The Spies of Gerander--brave young mice ftw!

The Spies of Gerander, by Frances Watts, is the second book in The Song of the Winns (Running Press Kids, April 2013).  The first installment, The Secret of the Ginger Mice, came out last year, and introduced us to three young mice triplets--Alice, Alex, and Alistair, the only one to have ginger fur.    The Secret of the Ginger Mice tells of how these triplets, along with Tibby Rose, another young mouse with ginger fur, survive all manner of attempted kidnappings and perilous travails.  While so doing, they learn of the persecution of Gerander, once a free country, now a savagely oppressed territory....

And having introduced characters and setting, the second book, The Spies of Gerander, is free to really take off!  The four mice are now part of the Gerander freedom movement.  Alice and Alex set off as spies to the castle of the enemy queen, while Alistair and Tibby venture into Gerander in search of the triplets' imprisoned parents....and it is truly exciting, in the best dramatic style of kids thwarting the enemy! (The first book I found a tad slow, but I genuinely enjoyed the second).

These books are very upper elementary friendly--the adventures are exciting, the plot twists and mysteries interesting, and the young mice are sympathetic characters.  It's told lightly and briskly; serious matters are dealt with straightforwardly, but the truly dark happenings of this world, that the young mice are themselves only gradually become aware of, are off-page.  Here's what I appreciated--the mice kids were kids, and behaved as such.  They are smart and brave enough to make fine protagonists, but they were not preternaturally gifted!  Here's what I also appreciated--there were good, kind people who happened to be in the enemy army.  Yay for avoiding black and white dichotomies in fantasy for kids!

Of course, instead of "people" I should have said "mice." I think the mouse-ness of it all adds lots to its kid appeal, making the books warmer and fuzzier fantasy, as it were, than if the central characters were actual human kids.  These books are pretty much surefire winners with small mammal fans, and probably there are many mammal-indifferent readers who would enjoy the mouse adventures too...

That being said, there's no particular Reason within the world of the story why the characters should be mice--they are for all intents and purposes ordinary historical people with fur.  There's almost no attempt to world-build from a mouse point of view (one can easily forget that the protagonists have tales and whiskers), and there's little consideration of scale.  At one point, for instance, Alex carries two hard-boiled eggs into the room, and I was forced to stop reading and ponder the fact that your standard egg is about the size of your standard mouse....at another point, the mice are uprooting rose bushes...So my reading experience included a firm and vigorous suspension, even stomping and thwacking, of disbelief.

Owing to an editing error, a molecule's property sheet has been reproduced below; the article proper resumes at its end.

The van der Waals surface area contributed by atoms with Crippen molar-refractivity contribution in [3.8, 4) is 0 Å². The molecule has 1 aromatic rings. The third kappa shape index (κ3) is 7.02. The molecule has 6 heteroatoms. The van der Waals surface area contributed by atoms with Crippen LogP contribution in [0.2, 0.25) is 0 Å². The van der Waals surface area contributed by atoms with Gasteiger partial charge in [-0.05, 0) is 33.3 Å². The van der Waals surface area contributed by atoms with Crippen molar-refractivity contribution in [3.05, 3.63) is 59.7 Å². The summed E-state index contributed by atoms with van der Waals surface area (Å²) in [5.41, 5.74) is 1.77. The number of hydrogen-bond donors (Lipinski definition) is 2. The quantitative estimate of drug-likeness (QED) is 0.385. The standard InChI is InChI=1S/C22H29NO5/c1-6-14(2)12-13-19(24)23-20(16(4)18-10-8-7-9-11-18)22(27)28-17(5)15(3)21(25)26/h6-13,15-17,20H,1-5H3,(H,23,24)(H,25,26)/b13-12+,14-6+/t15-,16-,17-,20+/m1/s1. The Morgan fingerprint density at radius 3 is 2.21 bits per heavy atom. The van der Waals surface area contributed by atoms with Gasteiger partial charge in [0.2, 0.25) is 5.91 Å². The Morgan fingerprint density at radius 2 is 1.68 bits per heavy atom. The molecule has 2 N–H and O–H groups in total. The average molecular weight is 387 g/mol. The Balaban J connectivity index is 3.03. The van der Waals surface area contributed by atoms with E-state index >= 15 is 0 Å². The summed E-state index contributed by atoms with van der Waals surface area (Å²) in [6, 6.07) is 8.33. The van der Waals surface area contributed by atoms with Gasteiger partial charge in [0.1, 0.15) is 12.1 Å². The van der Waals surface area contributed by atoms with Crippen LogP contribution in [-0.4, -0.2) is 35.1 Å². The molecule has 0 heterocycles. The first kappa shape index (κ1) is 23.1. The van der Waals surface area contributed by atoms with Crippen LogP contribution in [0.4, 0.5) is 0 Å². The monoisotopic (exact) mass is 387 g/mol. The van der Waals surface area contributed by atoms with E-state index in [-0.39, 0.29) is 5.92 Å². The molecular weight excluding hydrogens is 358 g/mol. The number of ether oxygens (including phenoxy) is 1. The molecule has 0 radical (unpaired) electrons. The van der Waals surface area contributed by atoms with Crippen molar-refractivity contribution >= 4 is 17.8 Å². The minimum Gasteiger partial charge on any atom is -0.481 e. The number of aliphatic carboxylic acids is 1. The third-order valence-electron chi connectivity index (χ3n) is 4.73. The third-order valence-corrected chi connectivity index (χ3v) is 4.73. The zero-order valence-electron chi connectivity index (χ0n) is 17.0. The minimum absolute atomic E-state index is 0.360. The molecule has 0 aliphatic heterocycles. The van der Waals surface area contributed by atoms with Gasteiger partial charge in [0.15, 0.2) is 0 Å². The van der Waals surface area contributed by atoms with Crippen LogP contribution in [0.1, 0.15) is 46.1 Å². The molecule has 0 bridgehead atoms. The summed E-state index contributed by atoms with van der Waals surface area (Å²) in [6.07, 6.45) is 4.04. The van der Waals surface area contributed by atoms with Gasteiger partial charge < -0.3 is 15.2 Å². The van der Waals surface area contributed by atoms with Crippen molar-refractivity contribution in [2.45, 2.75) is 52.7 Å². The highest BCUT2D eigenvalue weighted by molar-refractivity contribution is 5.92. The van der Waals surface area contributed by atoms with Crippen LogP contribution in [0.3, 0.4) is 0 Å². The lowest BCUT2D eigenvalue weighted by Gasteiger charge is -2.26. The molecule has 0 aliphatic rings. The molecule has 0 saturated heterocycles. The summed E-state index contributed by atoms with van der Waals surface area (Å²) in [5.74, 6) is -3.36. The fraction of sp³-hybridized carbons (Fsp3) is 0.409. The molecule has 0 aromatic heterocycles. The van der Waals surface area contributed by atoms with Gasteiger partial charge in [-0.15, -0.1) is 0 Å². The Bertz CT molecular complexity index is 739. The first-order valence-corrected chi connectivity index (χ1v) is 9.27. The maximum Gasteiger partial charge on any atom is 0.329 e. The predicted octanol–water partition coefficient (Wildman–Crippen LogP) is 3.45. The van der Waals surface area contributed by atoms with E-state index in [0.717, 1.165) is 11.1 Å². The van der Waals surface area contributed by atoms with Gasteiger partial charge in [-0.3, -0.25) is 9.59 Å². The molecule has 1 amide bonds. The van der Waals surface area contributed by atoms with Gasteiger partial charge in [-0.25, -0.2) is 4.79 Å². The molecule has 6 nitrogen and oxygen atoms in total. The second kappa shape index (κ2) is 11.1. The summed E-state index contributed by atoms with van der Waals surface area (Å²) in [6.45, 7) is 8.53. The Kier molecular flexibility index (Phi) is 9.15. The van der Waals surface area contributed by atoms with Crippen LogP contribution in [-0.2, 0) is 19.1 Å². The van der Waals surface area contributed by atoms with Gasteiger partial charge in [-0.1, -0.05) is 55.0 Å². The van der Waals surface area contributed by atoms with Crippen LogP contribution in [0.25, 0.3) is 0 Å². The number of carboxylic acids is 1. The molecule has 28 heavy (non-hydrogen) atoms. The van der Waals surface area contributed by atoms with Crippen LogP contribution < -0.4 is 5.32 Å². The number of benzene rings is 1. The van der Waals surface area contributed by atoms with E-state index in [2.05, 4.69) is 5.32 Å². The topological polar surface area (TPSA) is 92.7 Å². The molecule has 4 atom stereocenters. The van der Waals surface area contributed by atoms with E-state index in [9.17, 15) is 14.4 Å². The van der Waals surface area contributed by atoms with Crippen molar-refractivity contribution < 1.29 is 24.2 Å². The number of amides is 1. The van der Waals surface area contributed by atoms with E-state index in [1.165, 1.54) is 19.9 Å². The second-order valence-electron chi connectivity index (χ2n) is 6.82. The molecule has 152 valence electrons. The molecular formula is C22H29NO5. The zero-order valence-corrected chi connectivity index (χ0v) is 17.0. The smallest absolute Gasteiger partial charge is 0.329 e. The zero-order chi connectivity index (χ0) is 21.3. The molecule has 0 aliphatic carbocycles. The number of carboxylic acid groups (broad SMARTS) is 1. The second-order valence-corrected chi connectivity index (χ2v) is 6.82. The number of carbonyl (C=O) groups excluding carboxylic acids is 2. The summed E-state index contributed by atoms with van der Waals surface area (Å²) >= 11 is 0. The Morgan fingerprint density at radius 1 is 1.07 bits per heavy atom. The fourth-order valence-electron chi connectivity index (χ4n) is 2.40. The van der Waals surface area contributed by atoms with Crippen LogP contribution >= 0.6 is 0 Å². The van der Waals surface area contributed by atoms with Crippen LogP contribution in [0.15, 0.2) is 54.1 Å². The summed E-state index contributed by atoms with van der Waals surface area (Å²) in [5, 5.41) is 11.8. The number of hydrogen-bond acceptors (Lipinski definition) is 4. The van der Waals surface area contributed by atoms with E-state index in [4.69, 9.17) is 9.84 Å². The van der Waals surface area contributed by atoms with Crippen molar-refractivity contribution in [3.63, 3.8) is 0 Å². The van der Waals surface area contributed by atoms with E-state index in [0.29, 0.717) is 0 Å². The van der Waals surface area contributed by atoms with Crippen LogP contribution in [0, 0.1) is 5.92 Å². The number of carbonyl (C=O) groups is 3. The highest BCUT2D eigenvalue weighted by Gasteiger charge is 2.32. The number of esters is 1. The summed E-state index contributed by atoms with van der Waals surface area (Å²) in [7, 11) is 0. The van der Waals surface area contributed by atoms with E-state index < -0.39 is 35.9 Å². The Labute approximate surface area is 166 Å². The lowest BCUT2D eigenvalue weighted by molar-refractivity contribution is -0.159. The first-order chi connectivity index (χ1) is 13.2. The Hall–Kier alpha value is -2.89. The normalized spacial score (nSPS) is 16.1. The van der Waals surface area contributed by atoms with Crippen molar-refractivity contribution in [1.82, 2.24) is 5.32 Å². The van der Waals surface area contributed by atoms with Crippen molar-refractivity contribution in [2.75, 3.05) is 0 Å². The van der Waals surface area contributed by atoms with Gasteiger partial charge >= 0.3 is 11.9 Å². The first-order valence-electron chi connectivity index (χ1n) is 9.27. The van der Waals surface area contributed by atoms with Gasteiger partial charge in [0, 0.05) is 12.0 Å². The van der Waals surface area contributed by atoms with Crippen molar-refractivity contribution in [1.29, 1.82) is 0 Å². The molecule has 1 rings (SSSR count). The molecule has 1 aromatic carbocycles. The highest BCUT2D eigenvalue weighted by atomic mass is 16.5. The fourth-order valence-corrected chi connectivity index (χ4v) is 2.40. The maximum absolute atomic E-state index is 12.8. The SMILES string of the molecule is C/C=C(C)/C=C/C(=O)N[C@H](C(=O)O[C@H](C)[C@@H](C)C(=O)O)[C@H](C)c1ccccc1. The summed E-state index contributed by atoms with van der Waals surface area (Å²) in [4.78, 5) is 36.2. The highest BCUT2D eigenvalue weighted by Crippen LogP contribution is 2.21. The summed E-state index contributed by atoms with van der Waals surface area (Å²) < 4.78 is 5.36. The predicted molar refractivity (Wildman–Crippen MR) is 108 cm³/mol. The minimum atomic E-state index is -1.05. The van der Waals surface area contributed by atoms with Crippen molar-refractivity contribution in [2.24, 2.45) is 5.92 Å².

Short answer:  not ones I'd go out of my way to urge my grown-up friends to read for their own pleasure, but definitely books I'd give to an eight or nine year old who enjoys animal fantasy.  Especially because they are Nice books qua books, the sort that say Present, with that thick crinkle-edged paper that there is undoubtedly a technical term for....

Frances Watts is an Australian writer; the third book, The Secret of Zanzibar, is already out over in those parts.

disclaimer:  books received for review from the publisher


  1. What is it about mice and children's books? It seems that human characters are the default, and if that fails, authors turn to mice as a backup. Not that I'm complaining :) Just puzzled by their popularity...

    1. There does seem to have been an explosion of mouse fantasy in the last few years...maybe global warming?

  2. I just finished reading this one! It was a lot of fun, though there were many characters to keep straight.


Free Blog Counter

Button styles